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The Nuts and Bolts of Arkansas Health Care: Crafting a New System Joseph W. Thompson, MD, MPH Arkansas Surgeon General Director, AR Center for Health Improvement.

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Presentation on theme: "The Nuts and Bolts of Arkansas Health Care: Crafting a New System Joseph W. Thompson, MD, MPH Arkansas Surgeon General Director, AR Center for Health Improvement."— Presentation transcript:

1 The Nuts and Bolts of Arkansas Health Care: Crafting a New System Joseph W. Thompson, MD, MPH Arkansas Surgeon General Director, AR Center for Health Improvement

2 Healthcare Financing in Transition 1928 Penicillin discovered 1944 first patient treated 1941 WWII Wage controls / Employers’ response 1957 Hill Burton Act stimulates hospitals 1965 Medicare / Medicaid established 1973 Federal HMO Act 1990s Employer / Medicaid HMO expansions 1997 State Children’s Health Insurance Program 2003 Medicare Modernization Act 2011 Patient Protection and Affordable Care Act

3 29%66%* 27% 34%* 71% 68% $6,355 $11,816 Changing Cost Allocations for Arkansas Families’ Annual Insurance Premiums Source: AHRQ, Medical Expenditure Panel Survey ( Tables of private-sector data by firm size and state (Table II.D.1) and II.D.2). Available at

4 U.S. Census Bureau health insurance coverage status for counties and states: Interactive tables. Small Area Health Insurance Estimates Web site. Published Accessed January 2, Arkansas Uninsured By County (19-64 years of age)

5 Medicaid ARKids First A ARKids First B Medicaid for Pregnant Women Medicare Currently Uninsured: ~550,000 Private Insurance Medicaid Disability* Medicaid—Extremely low-income parents* Current Health Insurance Distribution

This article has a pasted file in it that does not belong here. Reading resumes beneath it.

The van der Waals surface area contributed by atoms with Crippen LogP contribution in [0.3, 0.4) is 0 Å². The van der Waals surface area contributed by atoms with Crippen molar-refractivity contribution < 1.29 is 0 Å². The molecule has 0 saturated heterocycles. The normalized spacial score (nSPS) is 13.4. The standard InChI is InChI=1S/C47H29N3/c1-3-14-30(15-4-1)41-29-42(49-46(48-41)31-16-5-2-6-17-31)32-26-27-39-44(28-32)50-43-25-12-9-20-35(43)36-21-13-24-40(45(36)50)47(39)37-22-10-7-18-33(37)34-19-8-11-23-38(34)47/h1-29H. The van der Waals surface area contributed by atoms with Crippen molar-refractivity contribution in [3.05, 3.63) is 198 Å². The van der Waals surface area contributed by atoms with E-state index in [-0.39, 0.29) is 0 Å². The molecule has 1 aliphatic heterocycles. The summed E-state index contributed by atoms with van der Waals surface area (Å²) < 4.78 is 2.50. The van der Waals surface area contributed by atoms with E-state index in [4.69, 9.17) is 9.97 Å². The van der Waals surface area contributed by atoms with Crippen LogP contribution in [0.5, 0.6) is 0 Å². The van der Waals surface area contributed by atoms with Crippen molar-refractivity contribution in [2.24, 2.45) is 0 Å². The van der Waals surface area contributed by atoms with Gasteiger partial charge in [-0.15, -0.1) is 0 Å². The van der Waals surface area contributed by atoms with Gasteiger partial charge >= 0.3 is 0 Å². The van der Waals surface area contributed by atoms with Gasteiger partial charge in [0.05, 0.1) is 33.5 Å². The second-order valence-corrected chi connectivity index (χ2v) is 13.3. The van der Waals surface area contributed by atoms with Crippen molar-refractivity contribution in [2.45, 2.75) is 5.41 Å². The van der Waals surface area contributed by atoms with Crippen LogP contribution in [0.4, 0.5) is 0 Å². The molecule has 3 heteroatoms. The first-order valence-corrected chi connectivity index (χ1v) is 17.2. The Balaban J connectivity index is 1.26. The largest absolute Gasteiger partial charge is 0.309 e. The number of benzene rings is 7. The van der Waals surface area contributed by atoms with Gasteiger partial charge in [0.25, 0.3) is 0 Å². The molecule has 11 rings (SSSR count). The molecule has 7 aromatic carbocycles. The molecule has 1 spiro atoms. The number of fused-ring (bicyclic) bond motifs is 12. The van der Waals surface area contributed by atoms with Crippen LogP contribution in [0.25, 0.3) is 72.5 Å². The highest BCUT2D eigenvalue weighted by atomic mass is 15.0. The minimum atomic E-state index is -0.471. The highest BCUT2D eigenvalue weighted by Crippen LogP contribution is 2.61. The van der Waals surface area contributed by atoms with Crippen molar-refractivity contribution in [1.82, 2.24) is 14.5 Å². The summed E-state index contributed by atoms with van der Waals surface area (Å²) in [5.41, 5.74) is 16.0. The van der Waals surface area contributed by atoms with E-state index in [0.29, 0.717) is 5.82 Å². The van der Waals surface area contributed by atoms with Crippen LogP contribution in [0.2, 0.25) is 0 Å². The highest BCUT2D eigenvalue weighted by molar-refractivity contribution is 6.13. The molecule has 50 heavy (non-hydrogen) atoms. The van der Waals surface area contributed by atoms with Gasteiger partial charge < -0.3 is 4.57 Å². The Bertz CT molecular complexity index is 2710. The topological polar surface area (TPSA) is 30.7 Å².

6 New Health Insurance Distribution Medicaid—Extremely low-income parents* Medicaid ARKids First A ARKids First B Medicare Private Insurance Sliding Scale Subsidies for Private Insurance through the Exchange (~150, ,000 newly insured) Medicaid Expansion (~250,000 newly insured) Medicaid Disability* Private Insurance/ Medicaid

7 Overall State Vision 7 Population-based care delivery Medical Homes Health Homes Objective Care delivery strategies Enabling initiatives Improving the health of the population Enhancing the patient experience of care Reducing or controlling the cost of care Health information technology adoption Payment innovation Health care workforce development Consumer engagement and personal responsibility Episode-based care delivery Acute conditions, defined procedures Expanded coverage for health care services

8 8 Arkansas Health System Improvement Agency Organizational Structure State Leadership Implementation & Coordination Implementation Workgroup Participation Steering Group: DHS, ADH, BCBS, QualChoice, United, ACHI AID (Exchange) DHS (Mcd eligibility & expansion) EBD UAMS ADH & ACHI Higher Ed (2- & 4 yr) AFMC UAMS DIS Medicaid Governor Mike Beebe Payment & Quality Improvement Mr. John Selig Insurance Exchange Commissioner Jay Bradford Workforce Chancellor Dan Rahn & Dr. Paul Halverson Health Information Technology Mr. Ray Scott Governor’s Policy Staff & Dr. Joe Thompson ACHI

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10 Goals of Workforce Strategic Planning  Support the implementation of and transition to team-based care that is patient-centered, coordinated, evidence-based, and efficient  Enhance and increase the use of health information technology (HIT)  Increase the supply of and improve the equitable distribution of primary care providers  Adopt new financing, payment, and reimbursement policies and mechanisms

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12 Health Information Technology  Over 3,000 primary care providers and hospitals committed to EHRs adoption and have received nearly $140M (through Feb 2013)  State Health Alliance for Records Exchange (SHARE) Currently more than 2,300 secure message users from about 271 health care locations in Arkansas  U.S. Department of Commerce Broadband Technology Opportunities Program ($128M)